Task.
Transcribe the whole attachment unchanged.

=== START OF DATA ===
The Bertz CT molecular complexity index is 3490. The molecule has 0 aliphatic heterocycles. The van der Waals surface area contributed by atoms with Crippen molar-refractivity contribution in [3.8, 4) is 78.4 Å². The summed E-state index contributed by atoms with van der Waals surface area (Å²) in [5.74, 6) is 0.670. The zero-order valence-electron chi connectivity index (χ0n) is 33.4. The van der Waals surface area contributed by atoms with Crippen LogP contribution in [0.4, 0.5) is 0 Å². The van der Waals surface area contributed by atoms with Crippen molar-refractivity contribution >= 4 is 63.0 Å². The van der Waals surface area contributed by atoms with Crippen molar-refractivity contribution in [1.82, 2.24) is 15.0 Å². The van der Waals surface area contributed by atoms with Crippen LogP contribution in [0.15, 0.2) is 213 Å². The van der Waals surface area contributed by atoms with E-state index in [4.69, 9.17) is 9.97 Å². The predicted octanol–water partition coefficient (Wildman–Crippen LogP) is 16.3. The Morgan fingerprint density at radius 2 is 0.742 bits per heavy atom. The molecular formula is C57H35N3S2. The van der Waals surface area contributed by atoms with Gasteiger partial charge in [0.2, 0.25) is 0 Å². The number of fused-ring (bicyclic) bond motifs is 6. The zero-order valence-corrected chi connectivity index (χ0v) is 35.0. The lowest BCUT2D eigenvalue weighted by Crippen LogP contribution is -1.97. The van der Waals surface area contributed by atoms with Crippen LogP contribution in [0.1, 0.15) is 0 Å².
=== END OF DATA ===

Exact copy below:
The Bertz CT molecular complexity index is 3490. The molecule has 0 aliphatic heterocycles. The van der Waals surface area contributed by atoms with Crippen molar-refractivity contribution in [3.8, 4) is 78.4 Å². The summed E-state index contributed by atoms with van der Waals surface area (Å²) in [5.74, 6) is 0.670. The zero-order valence-electron chi connectivity index (χ0n) is 33.4. The van der Waals surface area contributed by atoms with Crippen LogP contribution in [0.4, 0.5) is 0 Å². The van der Waals surface area contributed by atoms with Crippen molar-refractivity contribution >= 4 is 63.0 Å². The van der Waals surface area contributed by atoms with Crippen molar-refractivity contribution in [1.82, 2.24) is 15.0 Å². The van der Waals surface area contributed by atoms with Crippen LogP contribution in [0.15, 0.2) is 213 Å². The van der Waals surface area contributed by atoms with E-state index in [4.69, 9.17) is 9.97 Å². The predicted octanol–water partition coefficient (Wildman–Crippen LogP) is 16.3. The Morgan fingerprint density at radius 2 is 0.742 bits per heavy atom. The molecular formula is C57H35N3S2. The van der Waals surface area contributed by atoms with Gasteiger partial charge in [0.2, 0.25) is 0 Å². The number of fused-ring (bicyclic) bond motifs is 6. The zero-order valence-corrected chi connectivity index (χ0v) is 35.0. The lowest BCUT2D eigenvalue weighted by Crippen LogP contribution is -1.97. The van der Waals surface area contributed by atoms with Crippen LogP contribution in [0.1, 0.15) is 0 Å².